Allow me to use a pun on the word serve. In my opinion, the agency is not serving its public obligations when it proceeded last week to cancel the above-captioned tender and, by choosing to do so, WasteServ continues to aggravate its tardiness in the failure to fulfil its statutory obligations under Maltese law. The case is currently under appeal to the Public Contracts Review Board (PCRB) but it is a sad reminder how SME’s fail to be protected from abuse of procurement laws. In the face of this, the rule of law will permit no ‘economic or technical parameters’ that may be conceived by the wildest stretch of the WasteServ’s imagination that will, as a result, directly and inextricably contribute to the aggravation of an already defaulting position in breach of the law by the same Authority. As PKF is the identified cheapest bidder in a public call for tender where the subject matter is the performance of a mandatory statutory audit, the purported cancellation of this tender also invariably, directly and inextricably causes the rights of PKF to be severely breached and prejudiced in what is being perceived to be a discriminatory action against the aggrieved bidder.
But the tale of not serving the public in terms of its obligation towards auditing has plagued WasteServ in the past under the previous administration. Then Opposition spokesman for the Environment Labour MP Leo Brincat (now himself minister responsible for WasteServ) had published a letter from its former auditors complaining to the ex-finance minister of having been berated by his former head of secretariat over their audit reports. It was the outgoing auditors who had in fact made reference to numerous shortcomings in their audit of the WasteServ accounts, especially an inadequate asset inventory that failed to reconcile a book value of €66 million with the original cost of €86 million. This allegedly prevented it from issuing an audit opinion on the existence and valuation of the six assets in question.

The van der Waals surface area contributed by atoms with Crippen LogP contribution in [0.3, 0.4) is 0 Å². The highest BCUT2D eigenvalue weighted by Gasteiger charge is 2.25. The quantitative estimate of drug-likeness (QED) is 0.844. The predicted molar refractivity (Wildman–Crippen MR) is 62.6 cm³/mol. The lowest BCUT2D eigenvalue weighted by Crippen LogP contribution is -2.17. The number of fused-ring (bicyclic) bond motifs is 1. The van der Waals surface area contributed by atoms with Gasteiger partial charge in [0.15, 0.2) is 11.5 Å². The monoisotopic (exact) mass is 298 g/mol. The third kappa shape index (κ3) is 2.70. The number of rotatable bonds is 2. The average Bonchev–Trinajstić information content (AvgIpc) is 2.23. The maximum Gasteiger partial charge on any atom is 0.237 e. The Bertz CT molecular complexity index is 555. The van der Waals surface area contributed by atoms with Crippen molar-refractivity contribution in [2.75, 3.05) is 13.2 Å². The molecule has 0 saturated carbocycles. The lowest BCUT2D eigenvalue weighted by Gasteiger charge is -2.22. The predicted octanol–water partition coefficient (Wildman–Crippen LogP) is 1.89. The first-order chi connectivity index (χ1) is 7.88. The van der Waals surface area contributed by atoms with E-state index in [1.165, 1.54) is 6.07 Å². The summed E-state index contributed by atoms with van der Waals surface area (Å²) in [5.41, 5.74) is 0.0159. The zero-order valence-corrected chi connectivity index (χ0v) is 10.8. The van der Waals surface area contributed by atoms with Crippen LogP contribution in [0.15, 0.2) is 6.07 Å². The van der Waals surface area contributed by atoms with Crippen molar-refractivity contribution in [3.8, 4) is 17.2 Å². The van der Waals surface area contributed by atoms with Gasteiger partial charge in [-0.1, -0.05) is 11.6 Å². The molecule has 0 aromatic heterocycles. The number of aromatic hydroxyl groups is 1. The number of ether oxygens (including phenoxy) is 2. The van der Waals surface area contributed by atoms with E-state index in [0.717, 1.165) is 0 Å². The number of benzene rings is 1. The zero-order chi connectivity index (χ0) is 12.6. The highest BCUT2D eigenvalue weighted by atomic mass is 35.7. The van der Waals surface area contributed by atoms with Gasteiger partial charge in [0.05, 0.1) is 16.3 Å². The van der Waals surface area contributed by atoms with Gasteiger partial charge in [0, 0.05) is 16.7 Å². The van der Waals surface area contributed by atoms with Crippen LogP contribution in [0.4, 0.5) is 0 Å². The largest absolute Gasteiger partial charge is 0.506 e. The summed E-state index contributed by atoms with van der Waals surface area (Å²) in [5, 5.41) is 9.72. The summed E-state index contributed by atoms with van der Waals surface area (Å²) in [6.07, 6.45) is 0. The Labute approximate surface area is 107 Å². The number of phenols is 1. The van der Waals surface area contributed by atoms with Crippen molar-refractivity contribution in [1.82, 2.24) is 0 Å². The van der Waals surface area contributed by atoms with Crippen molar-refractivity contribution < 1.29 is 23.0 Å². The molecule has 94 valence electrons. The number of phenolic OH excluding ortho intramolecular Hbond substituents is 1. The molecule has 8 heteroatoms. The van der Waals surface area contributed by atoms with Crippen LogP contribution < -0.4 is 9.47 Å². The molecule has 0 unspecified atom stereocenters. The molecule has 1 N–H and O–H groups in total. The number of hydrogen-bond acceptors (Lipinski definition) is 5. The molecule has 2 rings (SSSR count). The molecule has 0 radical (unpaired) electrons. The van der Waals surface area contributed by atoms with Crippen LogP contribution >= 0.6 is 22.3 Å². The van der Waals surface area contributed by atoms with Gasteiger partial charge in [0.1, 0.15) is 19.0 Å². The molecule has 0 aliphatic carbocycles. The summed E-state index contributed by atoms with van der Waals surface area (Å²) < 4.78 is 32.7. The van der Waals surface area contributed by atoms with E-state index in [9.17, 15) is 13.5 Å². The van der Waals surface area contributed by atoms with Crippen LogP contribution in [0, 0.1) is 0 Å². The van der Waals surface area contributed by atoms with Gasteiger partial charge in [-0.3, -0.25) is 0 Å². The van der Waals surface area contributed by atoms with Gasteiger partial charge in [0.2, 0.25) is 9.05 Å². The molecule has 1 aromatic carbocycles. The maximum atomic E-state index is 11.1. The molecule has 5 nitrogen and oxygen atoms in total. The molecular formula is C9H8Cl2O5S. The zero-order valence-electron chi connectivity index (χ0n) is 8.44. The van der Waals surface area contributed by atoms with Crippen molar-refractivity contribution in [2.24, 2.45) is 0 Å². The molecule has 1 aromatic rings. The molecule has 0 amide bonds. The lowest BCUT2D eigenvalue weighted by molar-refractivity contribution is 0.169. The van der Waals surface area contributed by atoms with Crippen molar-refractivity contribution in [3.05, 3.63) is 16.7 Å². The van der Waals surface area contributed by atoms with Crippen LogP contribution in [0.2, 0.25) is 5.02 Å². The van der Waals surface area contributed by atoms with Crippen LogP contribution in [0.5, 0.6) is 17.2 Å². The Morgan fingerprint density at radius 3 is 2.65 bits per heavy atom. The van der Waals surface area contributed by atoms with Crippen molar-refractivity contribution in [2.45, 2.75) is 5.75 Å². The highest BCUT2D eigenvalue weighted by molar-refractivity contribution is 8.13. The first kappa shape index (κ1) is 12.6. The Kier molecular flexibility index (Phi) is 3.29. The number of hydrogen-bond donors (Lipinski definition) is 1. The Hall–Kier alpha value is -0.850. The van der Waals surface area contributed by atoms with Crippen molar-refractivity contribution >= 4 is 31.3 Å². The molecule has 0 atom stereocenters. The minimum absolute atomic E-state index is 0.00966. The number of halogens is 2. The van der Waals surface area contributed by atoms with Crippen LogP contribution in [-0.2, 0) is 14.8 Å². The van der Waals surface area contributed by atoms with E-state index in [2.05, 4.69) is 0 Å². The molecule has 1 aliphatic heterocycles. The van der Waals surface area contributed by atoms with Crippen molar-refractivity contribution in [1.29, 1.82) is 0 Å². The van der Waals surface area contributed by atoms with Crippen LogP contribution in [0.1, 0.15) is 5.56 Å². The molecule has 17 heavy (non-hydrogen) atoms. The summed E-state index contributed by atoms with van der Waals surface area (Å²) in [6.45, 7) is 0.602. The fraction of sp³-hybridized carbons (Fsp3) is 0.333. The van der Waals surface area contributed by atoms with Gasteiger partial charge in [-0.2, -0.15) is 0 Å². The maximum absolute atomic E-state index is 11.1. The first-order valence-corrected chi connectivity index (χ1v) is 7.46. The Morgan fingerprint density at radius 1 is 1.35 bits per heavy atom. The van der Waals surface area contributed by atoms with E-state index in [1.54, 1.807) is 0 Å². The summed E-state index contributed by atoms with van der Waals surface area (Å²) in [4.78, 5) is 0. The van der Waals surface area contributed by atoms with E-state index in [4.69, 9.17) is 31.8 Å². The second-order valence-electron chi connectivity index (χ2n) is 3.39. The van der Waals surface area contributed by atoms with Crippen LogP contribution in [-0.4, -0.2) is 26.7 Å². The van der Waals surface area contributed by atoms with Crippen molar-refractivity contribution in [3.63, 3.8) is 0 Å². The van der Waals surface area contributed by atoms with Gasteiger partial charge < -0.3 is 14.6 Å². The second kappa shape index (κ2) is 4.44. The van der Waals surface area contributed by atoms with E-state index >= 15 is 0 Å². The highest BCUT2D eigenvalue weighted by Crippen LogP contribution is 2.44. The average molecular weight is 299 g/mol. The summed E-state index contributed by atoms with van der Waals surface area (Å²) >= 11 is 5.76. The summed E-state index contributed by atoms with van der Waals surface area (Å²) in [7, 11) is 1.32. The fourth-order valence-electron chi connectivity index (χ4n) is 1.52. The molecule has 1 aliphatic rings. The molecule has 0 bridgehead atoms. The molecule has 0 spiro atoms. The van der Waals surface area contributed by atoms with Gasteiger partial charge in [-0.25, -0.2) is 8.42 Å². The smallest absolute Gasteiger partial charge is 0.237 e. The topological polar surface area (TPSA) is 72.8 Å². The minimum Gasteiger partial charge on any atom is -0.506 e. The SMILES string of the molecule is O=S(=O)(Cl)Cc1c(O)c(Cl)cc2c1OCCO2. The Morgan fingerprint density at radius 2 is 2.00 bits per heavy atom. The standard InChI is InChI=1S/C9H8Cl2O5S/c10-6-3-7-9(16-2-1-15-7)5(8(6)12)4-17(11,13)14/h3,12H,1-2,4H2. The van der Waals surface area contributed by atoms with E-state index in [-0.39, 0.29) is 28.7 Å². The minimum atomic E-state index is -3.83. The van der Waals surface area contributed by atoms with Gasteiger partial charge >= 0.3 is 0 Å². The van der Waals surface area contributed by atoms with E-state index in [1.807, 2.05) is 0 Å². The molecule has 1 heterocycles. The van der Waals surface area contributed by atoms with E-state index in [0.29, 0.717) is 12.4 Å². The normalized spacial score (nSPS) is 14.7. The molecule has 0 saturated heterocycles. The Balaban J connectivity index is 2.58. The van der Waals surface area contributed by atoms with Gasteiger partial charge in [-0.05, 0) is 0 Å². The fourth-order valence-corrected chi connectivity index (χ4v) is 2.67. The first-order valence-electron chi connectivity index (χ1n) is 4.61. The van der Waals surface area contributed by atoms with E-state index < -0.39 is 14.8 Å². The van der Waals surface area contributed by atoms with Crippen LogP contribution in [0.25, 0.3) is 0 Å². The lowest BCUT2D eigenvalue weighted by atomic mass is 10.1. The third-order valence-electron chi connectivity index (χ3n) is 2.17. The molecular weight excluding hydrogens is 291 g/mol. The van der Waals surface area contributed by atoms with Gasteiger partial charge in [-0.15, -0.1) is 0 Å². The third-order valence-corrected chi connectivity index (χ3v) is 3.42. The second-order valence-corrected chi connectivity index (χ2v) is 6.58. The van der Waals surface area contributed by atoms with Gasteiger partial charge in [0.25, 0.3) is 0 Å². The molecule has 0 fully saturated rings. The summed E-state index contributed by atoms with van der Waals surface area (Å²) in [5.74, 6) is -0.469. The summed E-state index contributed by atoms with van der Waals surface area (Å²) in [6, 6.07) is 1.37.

In another instance, it was the Auditor General (NAO) who commented unfavourably in a report entitled “An Analysis of WasteServ Malta Limited’s Procurement: A Case Study Perspective”. The main objective of this audit was to determine whether WasteServ Malta Limited (WSM) procurement practices were compliant with and adhered to pertinent public procurement regulations. No wonder that the Auditor General got hot under the collar. He reported misgivings on a randomly selected five case studies amounting to €34.32 million. In addition to the five case studies, NAO reviewed the appeals lodged by third parties in relation to WSM contracts with the Public Contracts Review Board (PCRB) during the period 2011-2012. One notes that discrepancies on appeals by aggrieved bidders may have been indicative of poor estimate compilation, with insufficient attention directed towards the sourcing of essential market intelligence. The case studies included the construction of a leisure area at the Marsaskala Family Park and the improvement undertaken with respect to millions invested in the Sant’ Antnin Waste Treatment Plant and Material Recycling Facility.
To conclude, one is disappointed to read in the NAO report that out of the 15 appeals lodged against WSM during the period 2011-2012, 10 of these objections were upheld by PCRB. In NAO’s opinion, this situation left much to be desired and one hopes that justice will prevail with WasteServ turning a new leaf in its relations with bidders. As always, the public expects to be served.